They can be filed in a fee-based national living will registry, which any doctor in the country can look up. An alternative is to file them at your hospital or with your other important documents. It’s critical that you tell your wishes to your family and let them know where they can find your advance directives in case something happens to you, Haskett says.

Vancouver resident Jack Johnson says he posts his on his refrigerator, so if emergency responders ever have to come for him at his home, they’ll know what to do.

The state Department of Health used to maintain a free-of-charge living will registry where health care providers could look up patients’ advance directives. The registry was discontinued in June due to budget reductions. About 2,443 residents registered between November 2007, when the registry started, and June, said Donn Moyer, the department’s media relations manager. They were given free accounts at U.S. Living Will Registry. Registration at the U.S. site typically costs $59, according to the registry’s website.

While advance health care directives can be completed on your own, experts recommend obtaining an attorney to appoint someone to handle your affairs. This document on power of attorney is important if you become incapacitated and cannot make your own health care and financial decisions, said Dan Marsh, a Vancouver attorney. Without it, your family won’t have access to your medical information, cannot make medical decisions for you and cannot pay your bills. The decision about who will have power of attorney will be left to the court system. The courts could appoint someone you don’t want to make decisions for you, Haskett says.

Marsh recommends that people choose separate individuals to serve as their health care power of attorney and financial power of attorney. Neither has to be an actual attorney.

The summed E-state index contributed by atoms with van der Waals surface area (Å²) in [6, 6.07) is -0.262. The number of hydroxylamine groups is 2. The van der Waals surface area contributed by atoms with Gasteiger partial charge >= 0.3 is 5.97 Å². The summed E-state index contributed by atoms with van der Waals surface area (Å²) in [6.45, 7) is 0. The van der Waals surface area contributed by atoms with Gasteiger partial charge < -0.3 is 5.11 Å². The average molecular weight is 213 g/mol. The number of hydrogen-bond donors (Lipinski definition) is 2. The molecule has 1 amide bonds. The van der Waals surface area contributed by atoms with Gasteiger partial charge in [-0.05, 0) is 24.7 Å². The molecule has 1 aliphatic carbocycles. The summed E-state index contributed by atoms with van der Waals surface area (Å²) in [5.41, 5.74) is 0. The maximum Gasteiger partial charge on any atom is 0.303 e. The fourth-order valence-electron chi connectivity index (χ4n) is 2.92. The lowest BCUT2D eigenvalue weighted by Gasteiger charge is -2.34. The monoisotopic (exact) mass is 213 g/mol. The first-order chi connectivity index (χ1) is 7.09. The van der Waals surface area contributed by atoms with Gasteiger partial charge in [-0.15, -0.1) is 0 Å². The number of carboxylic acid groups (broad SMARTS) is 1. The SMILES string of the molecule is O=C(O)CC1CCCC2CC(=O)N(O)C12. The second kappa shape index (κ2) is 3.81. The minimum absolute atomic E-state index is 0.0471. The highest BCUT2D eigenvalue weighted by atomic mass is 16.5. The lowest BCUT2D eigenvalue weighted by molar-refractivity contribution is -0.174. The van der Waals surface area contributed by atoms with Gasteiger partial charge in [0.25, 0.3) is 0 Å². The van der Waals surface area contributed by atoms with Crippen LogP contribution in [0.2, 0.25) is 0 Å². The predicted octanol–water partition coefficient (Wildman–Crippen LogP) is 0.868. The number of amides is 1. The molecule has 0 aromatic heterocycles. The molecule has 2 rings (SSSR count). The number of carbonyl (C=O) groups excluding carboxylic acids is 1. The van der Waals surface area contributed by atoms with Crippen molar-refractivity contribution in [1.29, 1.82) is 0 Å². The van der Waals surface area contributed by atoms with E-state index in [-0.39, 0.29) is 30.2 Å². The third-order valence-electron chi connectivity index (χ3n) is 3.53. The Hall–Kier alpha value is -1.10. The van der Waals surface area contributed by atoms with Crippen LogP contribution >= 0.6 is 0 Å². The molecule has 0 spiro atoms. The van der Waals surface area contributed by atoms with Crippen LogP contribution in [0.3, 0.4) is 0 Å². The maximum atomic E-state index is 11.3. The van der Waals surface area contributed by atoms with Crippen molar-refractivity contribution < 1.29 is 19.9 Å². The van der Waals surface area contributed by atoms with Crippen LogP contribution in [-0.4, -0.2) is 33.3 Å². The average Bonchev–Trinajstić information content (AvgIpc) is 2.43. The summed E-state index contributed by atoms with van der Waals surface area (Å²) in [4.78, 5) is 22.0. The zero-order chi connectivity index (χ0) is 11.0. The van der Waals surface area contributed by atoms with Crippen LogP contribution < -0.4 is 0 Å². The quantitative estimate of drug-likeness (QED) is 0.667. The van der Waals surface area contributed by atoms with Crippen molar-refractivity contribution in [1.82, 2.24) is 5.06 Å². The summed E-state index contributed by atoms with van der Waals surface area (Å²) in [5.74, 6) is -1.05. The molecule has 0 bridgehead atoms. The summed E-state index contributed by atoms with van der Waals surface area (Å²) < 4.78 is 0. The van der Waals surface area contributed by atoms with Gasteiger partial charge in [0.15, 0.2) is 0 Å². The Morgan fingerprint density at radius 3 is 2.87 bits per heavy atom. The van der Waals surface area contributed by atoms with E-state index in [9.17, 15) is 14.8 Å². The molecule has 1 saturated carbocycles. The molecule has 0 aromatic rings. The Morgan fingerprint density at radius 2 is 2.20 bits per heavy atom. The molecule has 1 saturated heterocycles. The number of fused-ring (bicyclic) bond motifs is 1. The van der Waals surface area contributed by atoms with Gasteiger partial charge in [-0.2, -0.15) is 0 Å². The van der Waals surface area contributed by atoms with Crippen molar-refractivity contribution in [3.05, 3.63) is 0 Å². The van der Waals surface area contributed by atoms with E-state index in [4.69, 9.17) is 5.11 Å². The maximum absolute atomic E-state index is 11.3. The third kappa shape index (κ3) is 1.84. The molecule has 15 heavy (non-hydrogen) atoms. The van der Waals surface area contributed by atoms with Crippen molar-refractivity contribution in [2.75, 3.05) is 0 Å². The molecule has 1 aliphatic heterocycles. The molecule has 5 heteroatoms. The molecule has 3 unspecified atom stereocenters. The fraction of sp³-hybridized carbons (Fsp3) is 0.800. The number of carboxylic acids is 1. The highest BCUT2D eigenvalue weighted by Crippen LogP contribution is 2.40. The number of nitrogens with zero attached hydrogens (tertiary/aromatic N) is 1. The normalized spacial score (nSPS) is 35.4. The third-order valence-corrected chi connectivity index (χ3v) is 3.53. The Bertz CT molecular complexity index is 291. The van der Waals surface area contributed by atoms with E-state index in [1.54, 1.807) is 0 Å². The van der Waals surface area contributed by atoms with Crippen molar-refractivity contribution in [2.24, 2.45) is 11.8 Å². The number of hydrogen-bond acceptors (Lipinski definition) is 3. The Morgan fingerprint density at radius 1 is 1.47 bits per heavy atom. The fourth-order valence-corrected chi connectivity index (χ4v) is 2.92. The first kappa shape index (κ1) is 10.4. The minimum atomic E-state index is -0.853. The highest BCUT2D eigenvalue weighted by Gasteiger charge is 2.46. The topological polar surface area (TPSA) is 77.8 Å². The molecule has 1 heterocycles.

“Not everybody helping with your medical problems needs to know your financial affairs,” Marsh says. About $125 in legal fees would be a reasonable price to establish power of attorney, if you’ve already decided whom to designate and have all the needed information available, he says. If you’re indecisive or unorganized, the fee could be higher, he says. Some attorneys will offer discounts if you complete all of your end-of-life documents at the same time, including a will, power of attorney and other documents.

Regularly updating advance directives is important because life conditions change. You might have named your spouse as your agent to have power of attorney, but later on, your spouse may not be in a condition to make decisions for you, Haskett says.

Advance directives also are a precaution against being taken advantage of if you are incapacitated, Haskett says.

Haskett says she remembers a case when a nephew sold off the assets of his aunt and uncle, who had dementia, to buy his own family a house in Virginia. He put his uncle and his uncle’s disabled son in an institution. That’s why it’s important to ensure that your power of attorney is someone you can trust, she says.

Hauser’s experience seeing families at odds over end-of-life choices prompted her to pass out advance directive forms to all of her family members older than 18. She says she kept after them until they completed the forms. She asks them to update the advance directives each year on their birthdays.

“Your advance directives are a gift you give to family that takes away the guilt involved from stopping treatment or never starting treatment,” Hauser says. “It makes the decision much simpler: Do we go with mom’s wishes or do we go against them?”